It’s my turn to find the joy in that.

What Kind of Mother?

I have never rocked my baby to sleep.

Are you shocked? Horrified? Disbelieving?

Join the club.

Since the moment she first laid in my arms, my Mya has resisted any and all of my attempts at snuggling.  I entered the hospital this second time around, dreaming of the sleepy aftermath of birth, when I could hold my sweet baby girl to my chest and breathe in that brand-new baby smell while she slept contentedly.

That didn’t happen.  Instead, she took to barfing.  A lot.  With a first baby who nursed happily through a time in my life when I worked the night shift and survived on gallons of caffeine, I had no experience with colic or a “fussy” eater.  One kind nurse, trying to be helpful, suggested we suction out her little belly, hoping relieving it of mucus would cure the problem.  Against my mom gut intuition, I agreed.  Mya ended up with a gashed throat from the suction tube, which we didn’t discover until her one-week check-up, when we realized, through our sleep-deprived comas, that our baby had not, in fact, been screaming for a week straight just to torment us; she was in pain.

Moms, always trust your gut.  Even in the little things. We just know.

So, she spent the first couple weeks of her life miserable from the sore in her throat. Then, I contributed to the misery with a double whammy of over-dosing on the coffee I had missed out on during my pregnancy while simultaneously eating cartons of fruit in an effort to get a jump-start on losing the baby weight.  She threw up everything she ate, every time she ate. Cringe away, but I will again remind you that my first baby had NO problems with nursing.   The whole watching-what-you-eat thing with breastfeeding was completely foreign to me. The caffeine I was able to figure out pretty quickly, but I can admit that it was news to me that fruit, especially those of the heavily seeded variety, such as raspberries, blueberries, or strawberries, are major gas/colic contributors in babies.  After the “oh, maybe what I’m eating is affecting her” lightbulb went on, I stopped at nothing. I cut out everything–all caffeine, dairy, fruit.   If you’re thinking of going non-dairy, I highly recommend Blue Diamond almond milk, Silk is better for soy.  I especially enjoy chocolate soy milk, and I guarantee you that a two year old doesn’t know the difference…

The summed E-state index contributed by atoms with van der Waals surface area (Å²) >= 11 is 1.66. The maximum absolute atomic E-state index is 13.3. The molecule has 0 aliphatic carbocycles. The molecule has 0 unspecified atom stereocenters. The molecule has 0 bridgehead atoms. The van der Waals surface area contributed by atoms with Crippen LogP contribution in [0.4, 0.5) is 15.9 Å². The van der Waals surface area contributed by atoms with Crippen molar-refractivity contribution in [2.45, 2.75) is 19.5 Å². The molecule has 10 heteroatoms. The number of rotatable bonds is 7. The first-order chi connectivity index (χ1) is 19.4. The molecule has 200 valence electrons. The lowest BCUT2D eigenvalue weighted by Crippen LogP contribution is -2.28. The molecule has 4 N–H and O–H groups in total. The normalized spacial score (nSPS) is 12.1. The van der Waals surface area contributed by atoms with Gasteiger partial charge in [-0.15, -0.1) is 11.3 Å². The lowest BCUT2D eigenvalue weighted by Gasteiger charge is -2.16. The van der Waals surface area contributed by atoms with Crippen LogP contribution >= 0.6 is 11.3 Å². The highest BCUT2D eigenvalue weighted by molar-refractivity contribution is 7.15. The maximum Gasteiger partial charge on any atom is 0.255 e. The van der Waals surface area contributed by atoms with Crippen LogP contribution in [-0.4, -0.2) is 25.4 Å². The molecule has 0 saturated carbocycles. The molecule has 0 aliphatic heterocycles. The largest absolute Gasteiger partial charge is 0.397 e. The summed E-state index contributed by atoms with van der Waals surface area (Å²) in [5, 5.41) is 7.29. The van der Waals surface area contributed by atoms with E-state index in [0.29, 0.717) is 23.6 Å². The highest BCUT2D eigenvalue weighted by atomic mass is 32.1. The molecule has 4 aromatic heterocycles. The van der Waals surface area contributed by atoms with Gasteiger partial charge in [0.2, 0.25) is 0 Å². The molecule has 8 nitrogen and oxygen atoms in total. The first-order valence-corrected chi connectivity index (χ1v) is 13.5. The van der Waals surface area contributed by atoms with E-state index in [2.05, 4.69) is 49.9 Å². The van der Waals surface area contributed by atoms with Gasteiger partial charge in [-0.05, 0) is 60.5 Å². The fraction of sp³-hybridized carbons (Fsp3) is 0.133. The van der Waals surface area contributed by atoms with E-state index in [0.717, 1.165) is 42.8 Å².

So my baby had an upset tummy for a while.  She never slept well because she was so miserable.  It was a rough couple of months.  Everyone in my family took their turns in doing laps with Mya on their shoulder. It was the only thing that calmed her.  I think that’s where it all began–somewhere in the ceaseless laps, in the guilt I felt for bringing the pain about to her, she learned that I was not the person to rely on to rock her to sleep.

Oh sure, she’ll go to sleep for me if I nurse her.  But try to hold her or rock her, and she literally stands on end, pushes me away with her chubby little hand, and bellows at the top of her lungs.  It’s utterly heartbreaking.  All I want to do is rock my baby girl.  The true wrench of the knife, however, is the fact that she willingly and happily snuggles and goes to sleep for my husband, my sisters, grandmas.  Basically, everyone but me.

“Oh, you’re just stressed,” my mom said, waving off my complaints, “She can sense that.”

Well, yes, I’m stressed. I can’t do the one thing that moms are supposed to be able to do–comfort my baby.

Right now, at this moment, my husband is putting her to sleep. I tried to nurse her and she didn’t even want that.  I tried to go in her room and hold her, soothe her, rock her.  I’m like a dog; I never stop trying for her affections. She swatted at me, arched her back to get as far away from me as possible, screaming.  Almost every night of her life, my husband has put her to sleep or she has cried herself to sleep.  I feel like a murderer admitting that.  I don’t know what I do wrong.

It breaks my heart. My baby will be in one in a month.  She won’t be a baby for that much longer.  I feel like such a bad mother.  Mothers are supposed to be the nurturers, the ones kids want to come to for comfort and snuggles.  I’m plenty comfy enough for snuggling, I can be sure of that, so what is the problem?

What kind of mother can’t rock her own baby to sleep?